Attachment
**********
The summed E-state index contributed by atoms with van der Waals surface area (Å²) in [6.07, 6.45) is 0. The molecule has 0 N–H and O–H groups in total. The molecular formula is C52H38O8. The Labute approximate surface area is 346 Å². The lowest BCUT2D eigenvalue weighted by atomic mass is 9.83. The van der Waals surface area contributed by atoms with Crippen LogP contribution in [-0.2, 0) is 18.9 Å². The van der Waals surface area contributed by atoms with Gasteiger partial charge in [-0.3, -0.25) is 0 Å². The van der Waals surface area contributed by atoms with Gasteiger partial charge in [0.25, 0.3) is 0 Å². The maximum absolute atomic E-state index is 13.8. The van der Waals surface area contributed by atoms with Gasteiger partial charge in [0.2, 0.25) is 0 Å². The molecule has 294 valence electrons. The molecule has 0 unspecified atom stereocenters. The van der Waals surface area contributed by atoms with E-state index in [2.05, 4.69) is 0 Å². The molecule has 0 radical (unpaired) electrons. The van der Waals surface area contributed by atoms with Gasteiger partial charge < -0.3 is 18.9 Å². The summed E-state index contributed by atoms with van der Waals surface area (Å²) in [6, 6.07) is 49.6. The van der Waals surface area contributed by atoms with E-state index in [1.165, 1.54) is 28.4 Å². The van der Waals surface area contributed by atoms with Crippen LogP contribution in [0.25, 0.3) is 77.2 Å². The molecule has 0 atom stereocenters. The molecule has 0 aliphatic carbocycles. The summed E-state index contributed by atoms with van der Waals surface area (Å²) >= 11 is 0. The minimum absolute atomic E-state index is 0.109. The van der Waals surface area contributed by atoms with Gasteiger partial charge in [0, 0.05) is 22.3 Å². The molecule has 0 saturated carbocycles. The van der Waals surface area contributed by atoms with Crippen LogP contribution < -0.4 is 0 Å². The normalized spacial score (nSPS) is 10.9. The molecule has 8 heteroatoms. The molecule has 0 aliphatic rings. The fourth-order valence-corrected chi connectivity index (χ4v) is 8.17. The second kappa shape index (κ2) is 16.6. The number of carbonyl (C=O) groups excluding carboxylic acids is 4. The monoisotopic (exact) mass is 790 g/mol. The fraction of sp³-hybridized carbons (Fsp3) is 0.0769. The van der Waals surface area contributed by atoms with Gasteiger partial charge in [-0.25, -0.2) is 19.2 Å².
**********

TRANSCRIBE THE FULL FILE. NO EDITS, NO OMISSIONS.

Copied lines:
The summed E-state index contributed by atoms with van der Waals surface area (Å²) in [6.07, 6.45) is 0. The molecule has 0 N–H and O–H groups in total. The molecular formula is C52H38O8. The Labute approximate surface area is 346 Å². The lowest BCUT2D eigenvalue weighted by atomic mass is 9.83. The van der Waals surface area contributed by atoms with Crippen LogP contribution in [-0.2, 0) is 18.9 Å². The van der Waals surface area contributed by atoms with Gasteiger partial charge in [-0.3, -0.25) is 0 Å². The van der Waals surface area contributed by atoms with Gasteiger partial charge in [0.25, 0.3) is 0 Å². The maximum absolute atomic E-state index is 13.8. The van der Waals surface area contributed by atoms with Gasteiger partial charge in [0.2, 0.25) is 0 Å². The molecule has 294 valence electrons. The molecule has 0 unspecified atom stereocenters. The van der Waals surface area contributed by atoms with E-state index in [2.05, 4.69) is 0 Å². The molecule has 0 radical (unpaired) electrons. The van der Waals surface area contributed by atoms with Gasteiger partial charge < -0.3 is 18.9 Å². The summed E-state index contributed by atoms with van der Waals surface area (Å²) in [6, 6.07) is 49.6. The van der Waals surface area contributed by atoms with E-state index in [1.165, 1.54) is 28.4 Å². The van der Waals surface area contributed by atoms with Crippen LogP contribution in [0.25, 0.3) is 77.2 Å². The molecule has 0 atom stereocenters. The molecule has 0 aliphatic carbocycles. The summed E-state index contributed by atoms with van der Waals surface area (Å²) >= 11 is 0. The minimum absolute atomic E-state index is 0.109. The van der Waals surface area contributed by atoms with Gasteiger partial charge in [0, 0.05) is 22.3 Å². The molecule has 0 saturated carbocycles. The van der Waals surface area contributed by atoms with Crippen LogP contribution < -0.4 is 0 Å². The normalized spacial score (nSPS) is 10.9. The molecule has 8 heteroatoms. The molecule has 0 aliphatic rings. The fourth-order valence-corrected chi connectivity index (χ4v) is 8.17. The second kappa shape index (κ2) is 16.6. The number of carbonyl (C=O) groups excluding carboxylic acids is 4. The monoisotopic (exact) mass is 790 g/mol. The fraction of sp³-hybridized carbons (Fsp3) is 0.0769. The van der Waals surface area contributed by atoms with Gasteiger partial charge in [-0.25, -0.2) is 19.2 Å².